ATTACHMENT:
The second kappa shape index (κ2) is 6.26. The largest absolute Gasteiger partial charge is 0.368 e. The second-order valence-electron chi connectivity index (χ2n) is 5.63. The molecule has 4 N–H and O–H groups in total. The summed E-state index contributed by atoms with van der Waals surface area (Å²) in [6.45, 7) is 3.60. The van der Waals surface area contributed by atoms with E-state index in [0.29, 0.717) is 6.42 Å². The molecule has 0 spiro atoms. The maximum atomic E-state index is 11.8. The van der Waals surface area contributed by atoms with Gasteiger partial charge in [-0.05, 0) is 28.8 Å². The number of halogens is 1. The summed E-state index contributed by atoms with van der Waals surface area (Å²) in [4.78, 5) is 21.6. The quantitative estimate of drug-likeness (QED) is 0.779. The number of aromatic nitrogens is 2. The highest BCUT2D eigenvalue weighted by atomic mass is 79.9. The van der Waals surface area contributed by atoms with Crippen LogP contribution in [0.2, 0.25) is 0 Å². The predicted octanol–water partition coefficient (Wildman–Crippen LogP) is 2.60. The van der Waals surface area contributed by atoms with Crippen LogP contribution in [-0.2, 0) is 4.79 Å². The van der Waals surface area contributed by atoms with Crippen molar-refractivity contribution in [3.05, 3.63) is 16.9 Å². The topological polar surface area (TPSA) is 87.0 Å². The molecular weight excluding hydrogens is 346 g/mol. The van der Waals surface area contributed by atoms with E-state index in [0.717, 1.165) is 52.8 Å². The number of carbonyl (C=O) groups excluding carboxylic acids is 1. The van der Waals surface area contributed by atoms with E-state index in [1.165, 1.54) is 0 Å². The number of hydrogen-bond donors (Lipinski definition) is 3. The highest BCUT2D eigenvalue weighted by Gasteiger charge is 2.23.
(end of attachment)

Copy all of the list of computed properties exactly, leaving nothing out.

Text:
The second kappa shape index (κ2) is 6.26. The largest absolute Gasteiger partial charge is 0.368 e. The second-order valence-electron chi connectivity index (χ2n) is 5.63. The molecule has 4 N–H and O–H groups in total. The summed E-state index contributed by atoms with van der Waals surface area (Å²) in [6.45, 7) is 3.60. The van der Waals surface area contributed by atoms with E-state index in [0.29, 0.717) is 6.42 Å². The molecule has 0 spiro atoms. The maximum atomic E-state index is 11.8. The van der Waals surface area contributed by atoms with Gasteiger partial charge in [-0.05, 0) is 28.8 Å². The number of halogens is 1. The summed E-state index contributed by atoms with van der Waals surface area (Å²) in [4.78, 5) is 21.6. The quantitative estimate of drug-likeness (QED) is 0.779. The number of aromatic nitrogens is 2. The highest BCUT2D eigenvalue weighted by atomic mass is 79.9. The van der Waals surface area contributed by atoms with Crippen LogP contribution in [0.2, 0.25) is 0 Å². The predicted octanol–water partition coefficient (Wildman–Crippen LogP) is 2.60. The van der Waals surface area contributed by atoms with Crippen LogP contribution in [-0.2, 0) is 4.79 Å². The van der Waals surface area contributed by atoms with Crippen molar-refractivity contribution in [3.05, 3.63) is 16.9 Å². The topological polar surface area (TPSA) is 87.0 Å². The molecular weight excluding hydrogens is 346 g/mol. The van der Waals surface area contributed by atoms with E-state index in [0.717, 1.165) is 52.8 Å². The number of carbonyl (C=O) groups excluding carboxylic acids is 1. The van der Waals surface area contributed by atoms with E-state index in [1.165, 1.54) is 0 Å². The number of hydrogen-bond donors (Lipinski definition) is 3. The highest BCUT2D eigenvalue weighted by Gasteiger charge is 2.23.